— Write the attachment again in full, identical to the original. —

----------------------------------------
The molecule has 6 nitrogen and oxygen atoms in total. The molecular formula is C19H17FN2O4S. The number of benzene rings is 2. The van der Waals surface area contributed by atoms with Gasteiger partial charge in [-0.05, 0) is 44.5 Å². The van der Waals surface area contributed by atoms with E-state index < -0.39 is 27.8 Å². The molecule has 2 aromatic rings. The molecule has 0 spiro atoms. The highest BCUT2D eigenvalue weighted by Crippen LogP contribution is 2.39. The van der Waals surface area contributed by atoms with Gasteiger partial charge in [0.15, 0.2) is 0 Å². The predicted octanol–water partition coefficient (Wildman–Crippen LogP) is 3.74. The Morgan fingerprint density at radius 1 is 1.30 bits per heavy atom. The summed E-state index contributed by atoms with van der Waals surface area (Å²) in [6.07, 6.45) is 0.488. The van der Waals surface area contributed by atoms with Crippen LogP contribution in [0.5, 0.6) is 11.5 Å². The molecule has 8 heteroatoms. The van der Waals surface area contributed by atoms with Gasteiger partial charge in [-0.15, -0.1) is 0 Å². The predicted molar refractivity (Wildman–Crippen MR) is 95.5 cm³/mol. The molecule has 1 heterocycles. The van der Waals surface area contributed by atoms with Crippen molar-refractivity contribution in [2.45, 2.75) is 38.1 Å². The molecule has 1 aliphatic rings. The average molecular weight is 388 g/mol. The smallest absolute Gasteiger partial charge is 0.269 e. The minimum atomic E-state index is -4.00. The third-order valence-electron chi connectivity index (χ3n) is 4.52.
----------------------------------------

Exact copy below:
The molecule has 6 nitrogen and oxygen atoms in total. The molecular formula is C19H17FN2O4S. The number of benzene rings is 2. The van der Waals surface area contributed by atoms with Gasteiger partial charge in [-0.05, 0) is 44.5 Å². The van der Waals surface area contributed by atoms with E-state index < -0.39 is 27.8 Å². The molecule has 2 aromatic rings. The molecule has 0 spiro atoms. The highest BCUT2D eigenvalue weighted by Crippen LogP contribution is 2.39. The van der Waals surface area contributed by atoms with Gasteiger partial charge in [0.15, 0.2) is 0 Å². The predicted octanol–water partition coefficient (Wildman–Crippen LogP) is 3.74. The Morgan fingerprint density at radius 1 is 1.30 bits per heavy atom. The summed E-state index contributed by atoms with van der Waals surface area (Å²) in [6.07, 6.45) is 0.488. The van der Waals surface area contributed by atoms with Crippen LogP contribution in [0.5, 0.6) is 11.5 Å². The molecule has 8 heteroatoms. The van der Waals surface area contributed by atoms with Gasteiger partial charge in [-0.15, -0.1) is 0 Å². The predicted molar refractivity (Wildman–Crippen MR) is 95.5 cm³/mol. The molecule has 1 heterocycles. The van der Waals surface area contributed by atoms with Crippen molar-refractivity contribution in [2.45, 2.75) is 38.1 Å². The molecule has 1 aliphatic rings. The average molecular weight is 388 g/mol. The smallest absolute Gasteiger partial charge is 0.269 e. The minimum atomic E-state index is -4.00. The third-order valence-electron chi connectivity index (χ3n) is 4.52.